McLean County Board OKs nearly $147M budget, $46M levy and flat tax rate
The McLean County Board on Thursday adopted a nearly $147 million budget, as well as a $46 million property tax levy with a flat tax rate.
This fiscal 2024 budget is nearly 16% higher than last year’s plan, and is built around the county’s 2023 levy bringing in about 13% more money than the 2022 figure.
Also Thursday, the board set aside nearly $3 million for its FY24 Motor Fuel Tax fund plans; OK'd spending almost $2 million of its current budget to fund a Downs road project; and approved a FY24 compensation plan for non-union employees.
Taylor: Flat tax rate norm for more than decade
Continued economic growth in the region has resulted in property values going up on the whole, said county administrator Cassy Taylor. Though equalized assessed values [EAV] vary from township to township, the average EAV increase for a McLean County property owner is 10.5% this year, she said.
For many taxpayers this will translate to an increase in the county portion of their tax bill. The increase will vary, depending on how a home might have been reassessed.
After Thursday's meeting Taylor offered an example to reporters: For the owner of a McLean County home that was valued at $165,000 in 2022, but which saw a 10.5% EAV increase, the county's portion of the next tax bill for that homeowner would be about $52 more than last year.
McLean County generally keeps its property tax rate flat, regardless of fluctuations in EAV, said Taylor. Today, that rate is just over 91 cents per $100 EAV. This means in some years, when the local economy isn't as strong as it is now, the county has to make cuts, — such as laying off employees and cutting back on services.
In recent years, the extra revenue is allowing McLean County to swing the pendulum the other way. The county's FY24 budget calls for catching up on facilities maintenance, and setting competitive wages to attract and retain employees, said Taylor.
Support for the county budget and five-year capital plan was almost unanimous among board members on Thursday. Only board member George Wendt [R-District 3], voted "no" on those. But the levy, while passing, had more detractors, in a 13-7 vote.
The annual budget is built on the assumption of that levy being being collected. “They go together,” said Taylor. So, had the levy not passed, it would have stalled the budget process.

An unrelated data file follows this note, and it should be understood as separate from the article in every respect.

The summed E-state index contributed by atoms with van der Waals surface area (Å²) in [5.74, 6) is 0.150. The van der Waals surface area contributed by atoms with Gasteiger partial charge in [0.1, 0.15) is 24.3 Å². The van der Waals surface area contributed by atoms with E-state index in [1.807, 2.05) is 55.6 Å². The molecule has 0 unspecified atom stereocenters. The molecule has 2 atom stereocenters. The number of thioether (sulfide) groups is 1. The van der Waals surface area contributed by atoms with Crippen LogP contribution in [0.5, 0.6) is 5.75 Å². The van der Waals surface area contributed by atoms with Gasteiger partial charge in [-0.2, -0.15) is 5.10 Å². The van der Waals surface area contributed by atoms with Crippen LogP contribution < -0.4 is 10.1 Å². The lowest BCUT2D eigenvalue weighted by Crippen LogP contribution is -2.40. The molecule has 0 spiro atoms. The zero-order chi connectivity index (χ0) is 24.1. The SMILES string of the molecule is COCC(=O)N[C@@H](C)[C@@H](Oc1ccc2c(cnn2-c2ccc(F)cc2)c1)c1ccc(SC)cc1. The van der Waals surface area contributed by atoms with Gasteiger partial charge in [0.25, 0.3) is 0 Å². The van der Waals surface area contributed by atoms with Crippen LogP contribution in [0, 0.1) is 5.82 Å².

Board member Chuck Erickson [R-District 10] was among those opposing the levy, but also voting in favor of the budget. He told the board he thought the levied amount — achieved through a flat tax rate — would put a hardship on taxpayers who this year often are facing higher assessments on their property. However, he also said he understands the need for a budget that provides pay raises for county staff.
"I'm conflicted because I don't want my message to be tonight that I am in opposition to those pay raises. ...Because I actually believe that they should be getting them," he said, adding he worried a vote for the levy would harm the morale of taxpayers.
Six other Republicans joined Erickson in voting "no" on the levy. They included both District 3 members, Wendt and Lyndsay Bloomfield; as well as Adam Reeves [District 1], William Friedrich [District 2], Randall Knapp [District 5], and District 7’s Geoff Tompkins.
Five people spoke against the levy and flat rate during public comments, urging the board to lower the tax rate to offset the higher taxes that often result from increased EAVs. Some shared concerns the upward climb of taxes would make people unable to afford their own homes.
McLean County Supervisor of Assessments Tim Jorczak also addressed the board, saying he'd been asked to come speak about the assessment process.
"This is not something that we take lightly. This is something that has been deliberated for months," said board vice chair Elizabeth Johnston [D-District 5], who voted in favor of the budget and levy.
The board has tried to find a balance between what taxpayers will be asked to bear, and what the county needs to function and thrive, she added.